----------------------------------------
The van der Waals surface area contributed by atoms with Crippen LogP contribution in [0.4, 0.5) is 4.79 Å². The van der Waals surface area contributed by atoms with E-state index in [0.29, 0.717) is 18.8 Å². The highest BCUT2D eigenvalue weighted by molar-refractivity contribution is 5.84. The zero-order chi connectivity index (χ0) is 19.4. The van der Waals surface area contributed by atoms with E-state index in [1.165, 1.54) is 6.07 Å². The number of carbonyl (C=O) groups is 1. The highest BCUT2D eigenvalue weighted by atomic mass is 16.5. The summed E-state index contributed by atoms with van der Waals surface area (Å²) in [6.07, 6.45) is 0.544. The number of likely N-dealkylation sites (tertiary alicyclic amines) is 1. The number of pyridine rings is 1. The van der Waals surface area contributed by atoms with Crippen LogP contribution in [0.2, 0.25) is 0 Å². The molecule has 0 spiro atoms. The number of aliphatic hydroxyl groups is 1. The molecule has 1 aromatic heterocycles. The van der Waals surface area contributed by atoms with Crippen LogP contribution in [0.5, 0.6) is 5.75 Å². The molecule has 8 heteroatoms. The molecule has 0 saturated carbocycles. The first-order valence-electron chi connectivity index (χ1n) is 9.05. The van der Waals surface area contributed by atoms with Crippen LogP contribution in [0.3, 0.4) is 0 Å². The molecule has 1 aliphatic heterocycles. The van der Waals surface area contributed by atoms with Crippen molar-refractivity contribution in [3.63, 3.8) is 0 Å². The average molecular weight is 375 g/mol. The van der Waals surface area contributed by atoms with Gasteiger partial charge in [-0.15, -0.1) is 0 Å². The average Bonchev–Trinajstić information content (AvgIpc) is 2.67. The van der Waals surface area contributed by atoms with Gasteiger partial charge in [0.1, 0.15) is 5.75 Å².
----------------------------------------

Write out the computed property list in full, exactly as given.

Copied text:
The van der Waals surface area contributed by atoms with Crippen LogP contribution in [0.4, 0.5) is 4.79 Å². The van der Waals surface area contributed by atoms with E-state index in [0.29, 0.717) is 18.8 Å². The highest BCUT2D eigenvalue weighted by molar-refractivity contribution is 5.84. The zero-order chi connectivity index (χ0) is 19.4. The van der Waals surface area contributed by atoms with E-state index in [1.165, 1.54) is 6.07 Å². The number of carbonyl (C=O) groups is 1. The highest BCUT2D eigenvalue weighted by atomic mass is 16.5. The summed E-state index contributed by atoms with van der Waals surface area (Å²) in [6.07, 6.45) is 0.544. The number of likely N-dealkylation sites (tertiary alicyclic amines) is 1. The number of pyridine rings is 1. The van der Waals surface area contributed by atoms with Crippen LogP contribution in [0.2, 0.25) is 0 Å². The molecule has 0 spiro atoms. The number of aliphatic hydroxyl groups is 1. The molecule has 1 aromatic heterocycles. The van der Waals surface area contributed by atoms with Crippen LogP contribution in [0.5, 0.6) is 5.75 Å². The molecule has 8 heteroatoms. The molecule has 0 saturated carbocycles. The first-order valence-electron chi connectivity index (χ1n) is 9.05. The van der Waals surface area contributed by atoms with Crippen LogP contribution in [0.3, 0.4) is 0 Å². The molecule has 1 aliphatic heterocycles. The van der Waals surface area contributed by atoms with Crippen molar-refractivity contribution in [3.63, 3.8) is 0 Å². The average molecular weight is 375 g/mol. The van der Waals surface area contributed by atoms with Gasteiger partial charge in [-0.15, -0.1) is 0 Å². The average Bonchev–Trinajstić information content (AvgIpc) is 2.67. The van der Waals surface area contributed by atoms with Gasteiger partial charge in [0.1, 0.15) is 5.75 Å².